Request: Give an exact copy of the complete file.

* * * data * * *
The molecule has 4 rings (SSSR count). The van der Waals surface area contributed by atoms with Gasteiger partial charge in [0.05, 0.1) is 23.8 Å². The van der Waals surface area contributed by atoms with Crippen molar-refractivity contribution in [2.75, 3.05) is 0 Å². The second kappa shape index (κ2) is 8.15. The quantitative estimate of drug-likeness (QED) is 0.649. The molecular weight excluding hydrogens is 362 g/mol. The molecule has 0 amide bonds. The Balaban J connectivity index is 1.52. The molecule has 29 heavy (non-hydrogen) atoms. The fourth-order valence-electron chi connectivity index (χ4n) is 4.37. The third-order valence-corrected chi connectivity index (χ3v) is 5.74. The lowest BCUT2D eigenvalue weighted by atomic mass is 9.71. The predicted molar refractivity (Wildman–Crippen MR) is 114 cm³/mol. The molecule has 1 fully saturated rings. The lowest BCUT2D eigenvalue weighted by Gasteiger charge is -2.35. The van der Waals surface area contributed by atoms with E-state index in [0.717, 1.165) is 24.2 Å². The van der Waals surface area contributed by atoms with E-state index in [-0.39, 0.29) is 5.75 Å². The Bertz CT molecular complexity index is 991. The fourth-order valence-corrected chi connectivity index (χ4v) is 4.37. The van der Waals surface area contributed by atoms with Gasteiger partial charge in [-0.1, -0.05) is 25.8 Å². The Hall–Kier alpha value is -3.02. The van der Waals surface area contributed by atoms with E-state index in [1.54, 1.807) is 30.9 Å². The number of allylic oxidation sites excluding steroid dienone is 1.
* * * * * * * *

The molecule has 4 rings (SSSR count). The van der Waals surface area contributed by atoms with Gasteiger partial charge in [0.05, 0.1) is 23.8 Å². The van der Waals surface area contributed by atoms with Crippen molar-refractivity contribution in [2.75, 3.05) is 0 Å². The second kappa shape index (κ2) is 8.15. The quantitative estimate of drug-likeness (QED) is 0.649. The molecular weight excluding hydrogens is 362 g/mol. The molecule has 0 amide bonds. The Balaban J connectivity index is 1.52. The molecule has 29 heavy (non-hydrogen) atoms. The fourth-order valence-electron chi connectivity index (χ4n) is 4.37. The third-order valence-corrected chi connectivity index (χ3v) is 5.74. The lowest BCUT2D eigenvalue weighted by atomic mass is 9.71. The predicted molar refractivity (Wildman–Crippen MR) is 114 cm³/mol. The molecule has 1 fully saturated rings. The lowest BCUT2D eigenvalue weighted by Gasteiger charge is -2.35. The van der Waals surface area contributed by atoms with E-state index in [0.717, 1.165) is 24.2 Å². The van der Waals surface area contributed by atoms with E-state index in [-0.39, 0.29) is 5.75 Å². The Bertz CT molecular complexity index is 991. The fourth-order valence-corrected chi connectivity index (χ4v) is 4.37. The van der Waals surface area contributed by atoms with Gasteiger partial charge in [-0.1, -0.05) is 25.8 Å². The Hall–Kier alpha value is -3.02. The van der Waals surface area contributed by atoms with E-state index in [1.54, 1.807) is 30.9 Å². The number of allylic oxidation sites excluding steroid dienone is 1.